Mar. 9th, 2012

ciroccoj: (Hufflepuff work work work)
With one phone, one laptop, and two hands, I have reordered my entire world today. Power to the Internets!

  • e-mail KH, SH, IN, NR, WW, KM, MD
  • confirm flights with Trinh
  • call Annie at LSUC finances, 1-800-668-7380 x 2250
  • make payment
  • LSUC portal: 416-947-3456
  • finish end of year report
  • call LAWPRO
  • Legal Aid
  • Re-call mentors: Criminal, Family
ciroccoj: (STFU)
Overheard from a fellow home schooling mom: "So I signed Johnny up for the class, but partway through the second session he said, 'Mom, can we leave? This is really boring.' So I took him home. I mean, I felt kinda bad for the teacher, because he was really loud, but what could I do? He was bored."

What could you do?

What could you do?

OK, how's this. You could understand that he's a child, and that it's perfectly natural for him to get easily bored, and to express his boredom loudly. He's seven and by that age I expect kids to have a bit more of an internal sensor, but every child is different and your child is not defective just because he doesn't get, yet, the fact that loudly proclaiming your boredom can hurt the feelings of the person who is speaking. You can be understanding, respect his feelings and his right to have his time wasted, and take him home.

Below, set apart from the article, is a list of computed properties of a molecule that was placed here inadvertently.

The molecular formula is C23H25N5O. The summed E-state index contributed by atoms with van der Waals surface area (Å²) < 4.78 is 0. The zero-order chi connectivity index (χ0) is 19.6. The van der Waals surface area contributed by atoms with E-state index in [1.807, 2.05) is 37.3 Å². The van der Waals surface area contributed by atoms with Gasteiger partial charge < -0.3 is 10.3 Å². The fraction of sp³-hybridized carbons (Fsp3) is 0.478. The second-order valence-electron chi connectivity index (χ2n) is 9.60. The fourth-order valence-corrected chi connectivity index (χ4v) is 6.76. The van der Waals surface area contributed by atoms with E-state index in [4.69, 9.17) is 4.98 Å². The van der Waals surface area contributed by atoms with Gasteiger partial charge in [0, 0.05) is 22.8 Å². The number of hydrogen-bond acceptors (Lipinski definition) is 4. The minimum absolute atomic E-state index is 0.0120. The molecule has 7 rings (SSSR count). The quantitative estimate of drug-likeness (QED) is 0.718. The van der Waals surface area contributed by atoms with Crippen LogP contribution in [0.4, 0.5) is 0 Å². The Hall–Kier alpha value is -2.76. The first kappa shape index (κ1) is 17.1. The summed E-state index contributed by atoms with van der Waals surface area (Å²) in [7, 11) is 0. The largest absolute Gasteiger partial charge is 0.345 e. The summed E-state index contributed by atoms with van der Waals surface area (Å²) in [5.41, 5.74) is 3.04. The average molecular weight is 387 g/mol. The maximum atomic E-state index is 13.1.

Or you can respectfully but firmly insist that he stay in the class, because you are the parent and he is the child and presumably you know better than he what level of boredom he should be able to stand, and what knowledge he needs to learn. And because even the most charmed life contains necessary parts of boredom, and learning to put up and shut up and make the best of it is an important life skill to learn.

But whether you keep him in the class or take him home, you can bloody well insist that he apologize to the teacher for being rude. Most probably he had no intention of being rude, and if the teacher knows children (and this one does), she will understand and not hold it against him. You don't even have to be angry at him, any more than you need to be angry at him if he's still not perfect at tying his shoes. Politeness is a skill to be learned.

But he won't learn it if you're so bloody respectful of his feelings that you teach him that his are the only feelings that matter. There is a right way and a wrong way to deal with boredom. Your kid got it wrong. Don't abdicate your responsibility to help him get it right next time.

November 2012

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